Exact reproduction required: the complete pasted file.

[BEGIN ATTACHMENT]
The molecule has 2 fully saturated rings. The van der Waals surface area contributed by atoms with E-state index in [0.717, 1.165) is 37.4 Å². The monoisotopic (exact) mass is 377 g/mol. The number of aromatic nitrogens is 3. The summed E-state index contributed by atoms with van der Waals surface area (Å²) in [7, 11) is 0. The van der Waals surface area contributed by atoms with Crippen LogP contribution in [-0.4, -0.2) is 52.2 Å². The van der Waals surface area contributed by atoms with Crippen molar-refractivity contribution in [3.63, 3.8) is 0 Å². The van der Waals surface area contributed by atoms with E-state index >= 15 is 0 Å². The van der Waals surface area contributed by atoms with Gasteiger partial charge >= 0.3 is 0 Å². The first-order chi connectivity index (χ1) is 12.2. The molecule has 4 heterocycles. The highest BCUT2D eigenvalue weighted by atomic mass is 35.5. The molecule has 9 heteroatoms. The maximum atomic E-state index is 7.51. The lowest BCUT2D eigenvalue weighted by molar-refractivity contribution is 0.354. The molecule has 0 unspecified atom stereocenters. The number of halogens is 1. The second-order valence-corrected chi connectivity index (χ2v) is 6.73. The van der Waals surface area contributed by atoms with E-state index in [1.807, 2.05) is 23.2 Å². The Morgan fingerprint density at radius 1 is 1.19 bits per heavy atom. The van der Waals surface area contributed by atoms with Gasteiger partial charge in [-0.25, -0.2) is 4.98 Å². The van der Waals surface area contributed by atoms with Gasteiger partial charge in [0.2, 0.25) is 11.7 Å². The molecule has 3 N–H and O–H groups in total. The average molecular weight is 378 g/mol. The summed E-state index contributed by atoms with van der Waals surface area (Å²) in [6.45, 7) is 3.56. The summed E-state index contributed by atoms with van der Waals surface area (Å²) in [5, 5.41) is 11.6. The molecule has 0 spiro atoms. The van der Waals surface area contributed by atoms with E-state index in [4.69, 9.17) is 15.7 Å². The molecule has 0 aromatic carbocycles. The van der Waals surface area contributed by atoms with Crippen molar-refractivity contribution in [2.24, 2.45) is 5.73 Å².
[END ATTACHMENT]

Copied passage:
The molecule has 2 fully saturated rings. The van der Waals surface area contributed by atoms with E-state index in [0.717, 1.165) is 37.4 Å². The monoisotopic (exact) mass is 377 g/mol. The number of aromatic nitrogens is 3. The summed E-state index contributed by atoms with van der Waals surface area (Å²) in [7, 11) is 0. The van der Waals surface area contributed by atoms with Crippen LogP contribution in [-0.4, -0.2) is 52.2 Å². The van der Waals surface area contributed by atoms with Crippen molar-refractivity contribution in [3.63, 3.8) is 0 Å². The van der Waals surface area contributed by atoms with E-state index >= 15 is 0 Å². The van der Waals surface area contributed by atoms with Gasteiger partial charge >= 0.3 is 0 Å². The first-order chi connectivity index (χ1) is 12.2. The molecule has 4 heterocycles. The highest BCUT2D eigenvalue weighted by atomic mass is 35.5. The molecule has 9 heteroatoms. The maximum atomic E-state index is 7.51. The lowest BCUT2D eigenvalue weighted by molar-refractivity contribution is 0.354. The molecule has 0 unspecified atom stereocenters. The number of halogens is 1. The second-order valence-corrected chi connectivity index (χ2v) is 6.73. The van der Waals surface area contributed by atoms with E-state index in [1.807, 2.05) is 23.2 Å². The Morgan fingerprint density at radius 1 is 1.19 bits per heavy atom. The van der Waals surface area contributed by atoms with Gasteiger partial charge in [-0.25, -0.2) is 4.98 Å². The van der Waals surface area contributed by atoms with Gasteiger partial charge in [0.2, 0.25) is 11.7 Å². The molecule has 3 N–H and O–H groups in total. The average molecular weight is 378 g/mol. The summed E-state index contributed by atoms with van der Waals surface area (Å²) in [6.45, 7) is 3.56. The summed E-state index contributed by atoms with van der Waals surface area (Å²) in [5, 5.41) is 11.6. The molecule has 0 spiro atoms. The van der Waals surface area contributed by atoms with E-state index in [4.69, 9.17) is 15.7 Å². The molecule has 0 aromatic carbocycles. The van der Waals surface area contributed by atoms with Crippen molar-refractivity contribution in [2.24, 2.45) is 5.73 Å².